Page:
Friday, July 08, 2016

Relax, we're not living in a computer simulation

Since Elon Musk's recent admission that he's a simulationist, several people have asked me what I think of the proposition that we are living inside a simulation.

My view is very firmly that the Universe we are right now experiencing is real. Here are my reasons.

Firstly, Occam's razor; the principle of explanatory parsimony. The problem with the simulation argument is that it is a fantastically complicated explanation for the universe we experience. It's about as implausible as the idea that some omnipotent being created the universe. No. The simplest and most elegant explanation is that the universe we see and touch, both first hand and through our telescopes, LIGOs and Large Hadron Colliders, is the real universe and not an artifact of some massive computer simulation.

Second, is the problem of the Reality Gap. Anyone who uses simulation as a tool to develop robots is well aware that robots which appear to work perfectly well in a simulated virtual world often don't work very well at all when the same design is tested in the real robot. This problem is especially acute when we are artificially evolving those robots. The reason for these problems is that the model of the real world and the robot(s) in it inside our simulation is an approximation. The Reality Gap refers to the less-than-perfect fidelity of the simulation; a better (higher fidelity) simulator would reduce the reality gap.

Anyone who has actually coded a simulator is painfully aware of the cost, not just computational but coding costs, of improving the fidelity of the simulation - even a little bit - is very high indeed. My long experience of both coding and using computer simulations teaches me that there is a law of diminishing returns, i.e. that the cost of each additional 1% of simulator fidelity costs far more than 1%. I rather suspect that the computational and coding cost of a simulator with 100% fidelity is infinite. Rather as in HiFi audio, the amount of money you would need to spend to perfectly reproduce the sound of a Stradivarius ends up higher than the cost of hiring a real Strad and a world-class violinist to play it for you.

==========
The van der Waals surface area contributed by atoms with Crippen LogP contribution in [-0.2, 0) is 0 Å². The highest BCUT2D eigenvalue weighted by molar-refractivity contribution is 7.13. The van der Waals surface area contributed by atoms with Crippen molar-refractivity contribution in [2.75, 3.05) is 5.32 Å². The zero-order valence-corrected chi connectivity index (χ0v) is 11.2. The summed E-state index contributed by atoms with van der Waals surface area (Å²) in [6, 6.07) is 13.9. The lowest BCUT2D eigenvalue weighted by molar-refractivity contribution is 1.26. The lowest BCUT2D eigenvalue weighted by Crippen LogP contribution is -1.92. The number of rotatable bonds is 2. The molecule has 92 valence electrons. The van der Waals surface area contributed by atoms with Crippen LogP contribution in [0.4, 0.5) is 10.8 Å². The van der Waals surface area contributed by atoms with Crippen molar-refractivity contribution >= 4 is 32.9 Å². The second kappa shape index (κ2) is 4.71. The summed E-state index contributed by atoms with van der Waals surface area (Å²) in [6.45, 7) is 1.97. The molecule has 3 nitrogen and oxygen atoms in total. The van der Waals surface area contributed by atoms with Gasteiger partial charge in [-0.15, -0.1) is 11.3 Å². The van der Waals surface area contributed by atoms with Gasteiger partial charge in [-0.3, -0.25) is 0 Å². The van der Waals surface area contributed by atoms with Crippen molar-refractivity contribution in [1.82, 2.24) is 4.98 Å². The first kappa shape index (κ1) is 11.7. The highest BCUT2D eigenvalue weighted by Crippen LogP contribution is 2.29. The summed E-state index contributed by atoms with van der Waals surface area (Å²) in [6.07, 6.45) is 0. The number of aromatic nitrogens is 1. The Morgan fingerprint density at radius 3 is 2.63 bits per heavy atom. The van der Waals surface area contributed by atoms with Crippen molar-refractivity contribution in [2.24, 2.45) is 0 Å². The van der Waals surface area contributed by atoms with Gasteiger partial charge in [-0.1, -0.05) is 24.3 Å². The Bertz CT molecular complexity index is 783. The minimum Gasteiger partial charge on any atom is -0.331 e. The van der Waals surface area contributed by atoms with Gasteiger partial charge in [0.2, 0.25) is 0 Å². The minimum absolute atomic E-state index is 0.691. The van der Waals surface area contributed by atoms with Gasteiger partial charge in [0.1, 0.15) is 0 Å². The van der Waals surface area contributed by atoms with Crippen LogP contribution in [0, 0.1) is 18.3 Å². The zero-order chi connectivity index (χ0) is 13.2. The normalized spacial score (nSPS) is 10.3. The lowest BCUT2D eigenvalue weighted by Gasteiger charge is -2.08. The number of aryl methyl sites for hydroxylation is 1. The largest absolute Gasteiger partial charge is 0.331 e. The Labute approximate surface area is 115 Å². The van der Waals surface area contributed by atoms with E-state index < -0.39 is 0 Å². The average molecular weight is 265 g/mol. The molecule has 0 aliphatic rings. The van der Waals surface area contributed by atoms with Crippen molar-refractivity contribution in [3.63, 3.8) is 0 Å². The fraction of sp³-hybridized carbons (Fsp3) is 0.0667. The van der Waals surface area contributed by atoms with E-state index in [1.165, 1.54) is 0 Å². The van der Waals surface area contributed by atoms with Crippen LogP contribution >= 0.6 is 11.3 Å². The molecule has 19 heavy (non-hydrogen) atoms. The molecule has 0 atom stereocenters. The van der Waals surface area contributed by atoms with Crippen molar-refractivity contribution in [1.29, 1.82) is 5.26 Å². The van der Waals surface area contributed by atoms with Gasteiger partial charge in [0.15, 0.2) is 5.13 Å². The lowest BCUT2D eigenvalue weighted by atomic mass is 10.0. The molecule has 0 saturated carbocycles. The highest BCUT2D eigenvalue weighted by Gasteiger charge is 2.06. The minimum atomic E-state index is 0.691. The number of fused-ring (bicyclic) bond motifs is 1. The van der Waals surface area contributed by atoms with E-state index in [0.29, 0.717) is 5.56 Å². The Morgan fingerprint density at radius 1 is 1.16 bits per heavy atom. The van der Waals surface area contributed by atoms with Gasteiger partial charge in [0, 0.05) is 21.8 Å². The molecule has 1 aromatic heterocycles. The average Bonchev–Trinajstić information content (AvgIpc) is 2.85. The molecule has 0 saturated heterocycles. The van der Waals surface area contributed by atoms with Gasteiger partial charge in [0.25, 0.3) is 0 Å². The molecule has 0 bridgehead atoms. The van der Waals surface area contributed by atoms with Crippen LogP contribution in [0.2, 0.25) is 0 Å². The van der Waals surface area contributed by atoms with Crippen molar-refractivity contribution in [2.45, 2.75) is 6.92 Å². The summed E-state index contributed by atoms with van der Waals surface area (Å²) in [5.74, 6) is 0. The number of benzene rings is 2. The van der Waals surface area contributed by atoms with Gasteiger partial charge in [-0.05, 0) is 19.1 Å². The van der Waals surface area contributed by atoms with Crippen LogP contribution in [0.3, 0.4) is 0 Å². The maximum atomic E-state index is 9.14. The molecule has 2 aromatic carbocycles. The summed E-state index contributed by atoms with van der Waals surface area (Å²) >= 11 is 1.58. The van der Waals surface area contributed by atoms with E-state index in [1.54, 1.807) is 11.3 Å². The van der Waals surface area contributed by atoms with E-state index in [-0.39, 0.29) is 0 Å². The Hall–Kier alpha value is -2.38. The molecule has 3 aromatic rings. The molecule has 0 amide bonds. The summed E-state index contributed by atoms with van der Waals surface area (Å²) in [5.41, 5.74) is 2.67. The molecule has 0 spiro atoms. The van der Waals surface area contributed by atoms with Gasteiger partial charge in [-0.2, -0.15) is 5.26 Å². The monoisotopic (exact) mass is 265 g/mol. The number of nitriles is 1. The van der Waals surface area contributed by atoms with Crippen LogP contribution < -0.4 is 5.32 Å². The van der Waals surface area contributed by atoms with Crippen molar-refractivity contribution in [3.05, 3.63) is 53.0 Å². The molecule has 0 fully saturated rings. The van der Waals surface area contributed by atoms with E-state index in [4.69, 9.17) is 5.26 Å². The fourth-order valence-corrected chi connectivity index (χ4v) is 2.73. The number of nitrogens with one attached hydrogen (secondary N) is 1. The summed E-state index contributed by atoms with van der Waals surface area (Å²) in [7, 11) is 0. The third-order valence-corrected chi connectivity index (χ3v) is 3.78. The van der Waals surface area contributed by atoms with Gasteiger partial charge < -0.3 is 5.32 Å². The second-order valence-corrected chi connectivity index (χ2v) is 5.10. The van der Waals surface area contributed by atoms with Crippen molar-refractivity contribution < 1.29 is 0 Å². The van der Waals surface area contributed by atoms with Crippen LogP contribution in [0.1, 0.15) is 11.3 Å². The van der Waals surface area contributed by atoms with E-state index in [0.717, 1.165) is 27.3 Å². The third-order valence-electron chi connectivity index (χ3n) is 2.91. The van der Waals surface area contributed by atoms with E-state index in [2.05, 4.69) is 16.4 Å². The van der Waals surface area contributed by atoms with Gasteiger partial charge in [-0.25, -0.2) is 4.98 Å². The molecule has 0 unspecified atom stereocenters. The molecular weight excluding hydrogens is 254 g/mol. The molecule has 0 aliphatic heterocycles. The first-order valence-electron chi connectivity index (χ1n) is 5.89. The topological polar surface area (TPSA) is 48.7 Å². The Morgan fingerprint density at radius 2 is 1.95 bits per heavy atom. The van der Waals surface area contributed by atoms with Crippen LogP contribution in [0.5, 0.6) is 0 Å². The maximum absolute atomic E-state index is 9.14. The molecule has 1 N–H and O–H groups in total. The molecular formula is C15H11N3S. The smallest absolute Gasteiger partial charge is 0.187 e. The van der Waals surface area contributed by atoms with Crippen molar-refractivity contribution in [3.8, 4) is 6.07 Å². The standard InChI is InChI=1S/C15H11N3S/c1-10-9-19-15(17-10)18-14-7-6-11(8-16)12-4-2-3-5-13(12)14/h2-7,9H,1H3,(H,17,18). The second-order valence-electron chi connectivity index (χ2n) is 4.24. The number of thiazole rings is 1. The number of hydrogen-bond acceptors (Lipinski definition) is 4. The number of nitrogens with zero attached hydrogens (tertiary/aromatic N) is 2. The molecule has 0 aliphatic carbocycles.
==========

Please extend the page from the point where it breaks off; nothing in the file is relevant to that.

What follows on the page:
At this point the simulationists might argue that the simulation we are living in doesn't need to be perfect, just good enough. Good enough to do what exactly? To fool us that we're living in a simulation, or good enough to run on a finite computer (i.e. one that has finite computational power and runs at a finite speed). The problem with this argument is that every time we look deeper into the universe we see more: more galaxies, more sub-atomic particles, etc. In short we see more detail. The Voyager 1 spacecraft has left the Solar System without crashing, like Truman, into the edge of the simulation. There are no glitches like deja vu in The Matrix.

My third argument is about the computational effort, and therefore energy cost of simulation. I conjecture that to non-trivially simulate a complex system x (i.e. human), requires more energy than the real x consumes. An equation to express this inequality looks like this; how much greater depends on how high the fidelity of the simulation.

Let me explain. The average human burns around 2000 Calories a day, or about 9000 KJoules of energy. How much energy would a computer simulation of a human require, capable of doing all the same stuff (even in a virtual world) that you can in your day? Well that's impossible to estimate because we can't simulate complete human brains (let alone the rest of a human). But here's one illustration. Lee Sedol played AlphaGo a few months ago. In a single 2 hour match he burned about 170 Calories - the amount of energy you'd get from an egg sandwich. In the same 2 hours the AlphaGo machine consumed around 50,000 times more energy.